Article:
Second, by selecting 2006, he cherry-picked that date to write a story of investing in stocks has been useless when it clearly has not been.

In contrast what if he selected 2004? This was a few years after the dotcom bust and let’s say an investor came to the market as the trend for stocks was starting to look good and they remained good until late 2007. 

In  January 2004 the S&P/ASX 200 index was at 3,300.7 and so if you’d entered then your gain would have been 1,521 points over 12 years which is 46% or nearly 4% a year plus 6% from dividends and franking credits which is 10% per annum. 

This is what stocks have historically delivered. Matt Kidman in his book Bulls Bears and a Croupier showed that a mathematician looked at every 10 year period for stocks over a hundred years and this 10% approximate return happened in just about all 10-year periods.

I’m saying 1900-1909, 1901-1910, 1902-1911, etc. Yep, in just about all of them 10% showed up and half of it turns out to be dividends!

I’m not sure how long this negativity on stock markets will persist but it is my job to tell you that provided you have great companies that pay dividends you will, over time, be OK and eventually the stocks you hold will start their upward march.

I will bring in this chart again as it reinforces the benefit of stocks over the long run and those words “over the long run” need to be remembered and be used to help you cope with the scary short-run.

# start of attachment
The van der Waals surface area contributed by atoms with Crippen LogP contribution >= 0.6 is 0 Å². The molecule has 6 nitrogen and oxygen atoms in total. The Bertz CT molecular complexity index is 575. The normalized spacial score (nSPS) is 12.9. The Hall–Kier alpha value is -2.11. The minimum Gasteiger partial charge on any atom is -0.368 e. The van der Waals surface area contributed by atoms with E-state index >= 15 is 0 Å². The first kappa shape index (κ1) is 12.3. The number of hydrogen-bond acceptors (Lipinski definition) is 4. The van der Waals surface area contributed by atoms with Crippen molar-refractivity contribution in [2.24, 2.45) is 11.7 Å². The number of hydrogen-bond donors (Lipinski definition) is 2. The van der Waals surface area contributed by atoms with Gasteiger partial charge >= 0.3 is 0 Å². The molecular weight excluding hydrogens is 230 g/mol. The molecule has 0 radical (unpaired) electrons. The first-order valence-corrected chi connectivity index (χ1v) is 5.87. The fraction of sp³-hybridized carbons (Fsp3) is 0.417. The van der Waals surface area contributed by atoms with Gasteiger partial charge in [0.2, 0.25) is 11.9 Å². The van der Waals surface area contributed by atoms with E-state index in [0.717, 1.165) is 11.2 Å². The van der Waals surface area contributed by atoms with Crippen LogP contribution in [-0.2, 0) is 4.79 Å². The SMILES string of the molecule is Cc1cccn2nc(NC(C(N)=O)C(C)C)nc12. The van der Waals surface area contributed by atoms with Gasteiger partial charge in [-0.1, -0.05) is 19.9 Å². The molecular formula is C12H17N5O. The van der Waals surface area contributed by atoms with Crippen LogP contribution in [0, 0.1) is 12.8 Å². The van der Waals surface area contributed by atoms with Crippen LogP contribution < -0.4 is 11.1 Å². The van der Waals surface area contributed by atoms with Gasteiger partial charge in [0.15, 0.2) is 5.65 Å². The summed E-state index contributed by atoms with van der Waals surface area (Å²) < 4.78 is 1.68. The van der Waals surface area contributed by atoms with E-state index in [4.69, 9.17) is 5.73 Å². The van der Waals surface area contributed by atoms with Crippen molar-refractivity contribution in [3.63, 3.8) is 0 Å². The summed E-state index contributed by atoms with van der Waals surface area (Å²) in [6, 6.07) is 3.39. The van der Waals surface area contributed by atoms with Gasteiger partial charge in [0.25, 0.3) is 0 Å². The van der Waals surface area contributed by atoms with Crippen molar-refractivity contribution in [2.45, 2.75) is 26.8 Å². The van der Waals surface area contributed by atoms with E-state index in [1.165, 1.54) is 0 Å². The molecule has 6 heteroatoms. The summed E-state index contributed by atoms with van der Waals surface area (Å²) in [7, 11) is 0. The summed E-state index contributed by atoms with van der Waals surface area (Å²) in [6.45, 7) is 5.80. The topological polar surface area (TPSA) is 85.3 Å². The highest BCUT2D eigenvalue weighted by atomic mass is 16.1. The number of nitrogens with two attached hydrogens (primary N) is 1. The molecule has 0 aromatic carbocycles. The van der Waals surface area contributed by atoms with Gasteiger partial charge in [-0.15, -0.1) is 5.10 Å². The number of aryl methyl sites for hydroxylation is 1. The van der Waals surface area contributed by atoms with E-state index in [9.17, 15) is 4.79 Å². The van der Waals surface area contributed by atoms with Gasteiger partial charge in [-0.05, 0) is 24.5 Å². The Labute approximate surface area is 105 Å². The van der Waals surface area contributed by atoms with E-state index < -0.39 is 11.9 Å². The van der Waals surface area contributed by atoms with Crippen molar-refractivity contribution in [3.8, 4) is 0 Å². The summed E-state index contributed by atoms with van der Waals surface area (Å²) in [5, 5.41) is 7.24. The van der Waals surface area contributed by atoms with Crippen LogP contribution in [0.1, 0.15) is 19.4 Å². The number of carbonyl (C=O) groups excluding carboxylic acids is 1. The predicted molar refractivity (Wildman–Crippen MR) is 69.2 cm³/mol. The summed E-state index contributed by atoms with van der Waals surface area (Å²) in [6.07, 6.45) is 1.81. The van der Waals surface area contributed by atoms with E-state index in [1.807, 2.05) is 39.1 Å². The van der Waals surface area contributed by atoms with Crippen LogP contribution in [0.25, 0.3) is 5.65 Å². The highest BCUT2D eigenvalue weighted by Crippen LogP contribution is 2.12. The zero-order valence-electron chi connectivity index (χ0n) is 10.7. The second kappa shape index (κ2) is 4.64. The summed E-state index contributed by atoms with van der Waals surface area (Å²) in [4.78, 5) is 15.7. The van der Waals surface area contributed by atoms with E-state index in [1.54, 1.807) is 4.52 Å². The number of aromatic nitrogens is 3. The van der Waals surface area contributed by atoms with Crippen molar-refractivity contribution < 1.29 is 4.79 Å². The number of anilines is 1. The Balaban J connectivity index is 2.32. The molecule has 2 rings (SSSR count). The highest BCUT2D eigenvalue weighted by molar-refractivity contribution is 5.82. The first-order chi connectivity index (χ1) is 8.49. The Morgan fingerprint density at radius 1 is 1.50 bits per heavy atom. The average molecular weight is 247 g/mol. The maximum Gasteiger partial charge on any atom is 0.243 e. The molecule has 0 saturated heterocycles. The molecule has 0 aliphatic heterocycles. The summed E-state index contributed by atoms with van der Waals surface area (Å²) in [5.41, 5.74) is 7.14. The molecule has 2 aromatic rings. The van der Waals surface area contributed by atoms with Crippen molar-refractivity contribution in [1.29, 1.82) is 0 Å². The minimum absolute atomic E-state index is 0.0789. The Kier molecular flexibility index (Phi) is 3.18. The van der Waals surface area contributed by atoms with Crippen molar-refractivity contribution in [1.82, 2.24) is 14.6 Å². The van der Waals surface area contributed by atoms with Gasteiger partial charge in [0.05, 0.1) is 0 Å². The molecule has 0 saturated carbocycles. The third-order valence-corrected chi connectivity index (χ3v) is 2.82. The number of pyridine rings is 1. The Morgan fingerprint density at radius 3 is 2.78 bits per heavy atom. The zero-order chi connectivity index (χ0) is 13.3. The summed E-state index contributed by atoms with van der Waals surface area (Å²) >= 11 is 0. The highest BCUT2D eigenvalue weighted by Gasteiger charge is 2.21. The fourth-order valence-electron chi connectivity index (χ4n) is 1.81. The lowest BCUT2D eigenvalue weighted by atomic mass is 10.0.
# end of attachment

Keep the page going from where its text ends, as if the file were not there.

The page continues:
I selected 2009 as it was the year after the crash of 2008, but even then it shows a portfolio of stocks as good as the S&P/ASX 200 index with dividends reinvested between 1970 and 2006 saw $10,000 become $453,165. If I had let it go to 2015 it would have been more and if I’d taken it to now it would have been less than 2015 but more than the $453,165 of 2009.

No matter what numbers I “cherry pick”, as long as I give myself at least 10 years stocks will deliver.

The point is that if you look at that blue line for Oz shares you see crashes and corrections but eventually the uptrend happens and persists and then the magic of compound interest kicks in to be wealth. A Great Depression could knock around the comeback for a longer period but history shows most good companies prevail.

As an investor I am in both property and shares. I have had a great three years with my Sydney properties but I expect a slower period coming up, however, like my shares’ dividends, the rents will keep on coming in.

During scary market times people like me should tell you to do nothing if your portfolio is a good one. You could buy stocks taking a lesson from Warren Buffett who tells us to be “greedy when others are fearful” or you could go to cash and wait for the uptrend to reassert itself and ride that up again but timing can be really tricky as I showed yesterday.

The most important point I can make this morning is not to panic. Follow the thin blue line in the chart above and have faith — history is on our side.

P.S. I was up at 4 am this morning to see how Janet Yellen was doing talking to US politicians on Capitol Hill and the Dow was down about 350 points! European stock markets were down on global growth fears, related bank exposures and the US stock market played follow the leader as oil prices fell and the safe haven gold spiked in price. The Fed Chair did nothing wrong and confirmed my view that central banks disagree with the market on growth concerns but she was not able to lead the markets up. Charisma is not her strong suit, so it might be up to the European Central Bank’s Mario Draghi. Can Super Mario come to our rescue? I damn well hope so!

P.S.S. At 7 am talk of an OPEC deal turned around sentiment — funny that! — and the Dow was down 272 points.